A post from last year tested this lens on a Canon 60D, and found it to be an excellent manual focus alternative to a modern AF lens. As my Canon 50mm f1.4 is going for repair after a bash resulting in misaligned lens elements, the older 50mm has been resurrected. To illustrate the difference in construction quality, the all metal constructed Zuiko is 34 years old and has been knocked around over the years. The modern plastic made Canon lens has lasted 6 months of light use and failed at the first collision …..
Anyway, gripe over, is it as good on a full frame sensor as on a crop sensor? On the 60D it’s a 80mm-ish equivalent lens, on the 5dMk2 it’s a proper 50mm. You would use this as a general purpose standard lens on the 5DMK2 to create shallow depth of field effects, half length portraits and in low light – 1.4 is very fast. The filter thread is an economical 49mm, hence the B+W filter – unusual as I’m usually too cheap to pay for expensive filters. The EF to OM adaptor is the same old Fotodiox used for earlier posts.
It looks a little small on the bulky 5dMk2, but not ridiculously so. It’s quite heavy and doesn’t protrude too much so is nicely balanced. Focussing is easy at f1.4 on the standard focussing screen.
Right then, onto the test area – the mill. It’s effectively a brick wall, but a very scenic one. If you don’t like looking at test results, look away now (well scroll down to the conclusion anyway). All shots processed in DXP Optics Pro 9, downsized and resized in Photoshop.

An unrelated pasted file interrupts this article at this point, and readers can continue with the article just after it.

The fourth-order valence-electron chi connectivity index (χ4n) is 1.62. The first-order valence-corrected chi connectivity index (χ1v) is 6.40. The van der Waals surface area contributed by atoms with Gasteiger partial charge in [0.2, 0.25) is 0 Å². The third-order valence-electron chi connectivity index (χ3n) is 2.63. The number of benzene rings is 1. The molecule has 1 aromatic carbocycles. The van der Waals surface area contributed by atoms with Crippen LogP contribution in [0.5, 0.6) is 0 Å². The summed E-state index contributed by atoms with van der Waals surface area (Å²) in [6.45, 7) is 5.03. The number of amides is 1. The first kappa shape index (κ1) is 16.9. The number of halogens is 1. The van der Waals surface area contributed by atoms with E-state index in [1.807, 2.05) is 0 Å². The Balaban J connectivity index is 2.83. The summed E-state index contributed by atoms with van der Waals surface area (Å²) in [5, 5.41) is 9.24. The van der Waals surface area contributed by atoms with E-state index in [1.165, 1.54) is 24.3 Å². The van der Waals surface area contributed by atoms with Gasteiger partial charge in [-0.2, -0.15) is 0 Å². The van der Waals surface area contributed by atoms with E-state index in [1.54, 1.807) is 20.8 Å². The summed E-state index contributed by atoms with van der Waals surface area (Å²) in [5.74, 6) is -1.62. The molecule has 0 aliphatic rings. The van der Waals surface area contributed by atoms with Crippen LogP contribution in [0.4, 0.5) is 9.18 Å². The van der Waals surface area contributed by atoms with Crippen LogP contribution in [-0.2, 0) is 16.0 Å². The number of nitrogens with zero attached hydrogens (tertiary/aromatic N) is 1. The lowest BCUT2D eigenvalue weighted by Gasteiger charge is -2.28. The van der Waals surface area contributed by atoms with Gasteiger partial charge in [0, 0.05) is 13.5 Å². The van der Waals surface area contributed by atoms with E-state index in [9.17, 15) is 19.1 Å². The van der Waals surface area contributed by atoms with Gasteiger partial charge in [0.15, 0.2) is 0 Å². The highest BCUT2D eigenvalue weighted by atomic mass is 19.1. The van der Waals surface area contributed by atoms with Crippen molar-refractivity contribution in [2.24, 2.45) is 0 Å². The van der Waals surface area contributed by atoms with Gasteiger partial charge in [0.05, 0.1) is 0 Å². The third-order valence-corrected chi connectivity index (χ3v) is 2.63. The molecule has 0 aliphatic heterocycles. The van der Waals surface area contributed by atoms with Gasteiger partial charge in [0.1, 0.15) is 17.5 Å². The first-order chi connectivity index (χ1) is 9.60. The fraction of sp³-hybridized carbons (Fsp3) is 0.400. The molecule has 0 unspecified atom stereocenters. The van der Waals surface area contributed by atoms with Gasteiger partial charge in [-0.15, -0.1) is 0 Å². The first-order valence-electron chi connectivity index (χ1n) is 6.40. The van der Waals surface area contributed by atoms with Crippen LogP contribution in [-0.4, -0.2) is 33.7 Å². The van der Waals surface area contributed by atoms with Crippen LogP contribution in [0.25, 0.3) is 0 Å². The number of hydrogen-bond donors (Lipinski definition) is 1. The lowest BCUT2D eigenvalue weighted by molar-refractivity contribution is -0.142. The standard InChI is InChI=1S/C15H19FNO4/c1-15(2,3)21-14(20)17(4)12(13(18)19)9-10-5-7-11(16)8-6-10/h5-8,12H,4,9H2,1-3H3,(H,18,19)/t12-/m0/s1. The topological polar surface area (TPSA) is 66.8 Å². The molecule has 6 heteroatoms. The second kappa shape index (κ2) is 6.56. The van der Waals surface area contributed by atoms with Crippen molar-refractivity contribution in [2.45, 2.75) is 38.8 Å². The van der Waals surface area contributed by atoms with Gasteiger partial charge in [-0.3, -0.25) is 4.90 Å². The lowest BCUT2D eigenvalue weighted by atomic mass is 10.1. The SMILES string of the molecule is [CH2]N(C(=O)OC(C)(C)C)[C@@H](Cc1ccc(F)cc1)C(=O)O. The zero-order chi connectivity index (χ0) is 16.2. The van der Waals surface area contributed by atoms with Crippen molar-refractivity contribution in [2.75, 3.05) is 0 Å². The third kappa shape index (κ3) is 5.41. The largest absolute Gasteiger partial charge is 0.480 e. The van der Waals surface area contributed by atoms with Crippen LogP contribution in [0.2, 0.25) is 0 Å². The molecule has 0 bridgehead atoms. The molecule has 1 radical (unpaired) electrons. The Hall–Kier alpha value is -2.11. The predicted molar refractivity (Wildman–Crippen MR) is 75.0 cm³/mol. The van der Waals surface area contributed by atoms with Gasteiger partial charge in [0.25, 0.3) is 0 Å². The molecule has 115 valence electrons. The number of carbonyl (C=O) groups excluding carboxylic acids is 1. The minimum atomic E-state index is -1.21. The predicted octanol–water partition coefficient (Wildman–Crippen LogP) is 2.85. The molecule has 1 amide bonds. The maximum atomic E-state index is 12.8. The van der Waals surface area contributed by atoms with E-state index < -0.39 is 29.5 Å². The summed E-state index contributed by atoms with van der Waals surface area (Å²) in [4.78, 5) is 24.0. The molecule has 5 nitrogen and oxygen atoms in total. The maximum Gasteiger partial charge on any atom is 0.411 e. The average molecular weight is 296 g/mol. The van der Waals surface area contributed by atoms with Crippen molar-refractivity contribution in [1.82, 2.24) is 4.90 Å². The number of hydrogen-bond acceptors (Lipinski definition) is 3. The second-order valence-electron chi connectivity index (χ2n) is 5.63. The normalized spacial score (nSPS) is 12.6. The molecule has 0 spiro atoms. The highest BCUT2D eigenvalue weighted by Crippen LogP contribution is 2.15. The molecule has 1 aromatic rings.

At f1.4 :-
Soft and rather ‘ethereal’. Not bad for f1.4
At f2.8 :-
No problems here.
At f5.6 :-
At f11 :-
At 1.4 images are a little soft with low contrast as you might expect, but by f2.8 things are sharp, the contrast has improved and the vignetting has disappeared. An excellent result all round and very useable, with performance peaking at f5.6 to f8.
Just out of curiosity I also shot this test frame using a 24-104mm L series lens at f8 at 50mm for comparison purposes.
The L series has an advantage as DXO knows what lens is attached so can do lens specific corrections, distortion correction and bespoke sharpening – something it can’t do for the Zuiko. The Zuiko can’t match the modern zoom for biting sharpness in the centre, but it is three stops faster and looking at these full size on a monitor (rather than pixel peeping) I’m not sure I’d notice the difference.
In conclusion, it’s just as good on the 5dMk2 as it was on the 60D, with shallower depth of field (see equivalence), a super fast f1.4 max aperture and an ability to produce images with real ‘depth’. Get hold of one if you can. I’m rather glad I didn’t sell it six months ago!
If you’re interested in using other MF lenses on your DSLR have a look at the other reviews on the film, camera and lens review index tab.
Hope you find this useful – thanks for looking.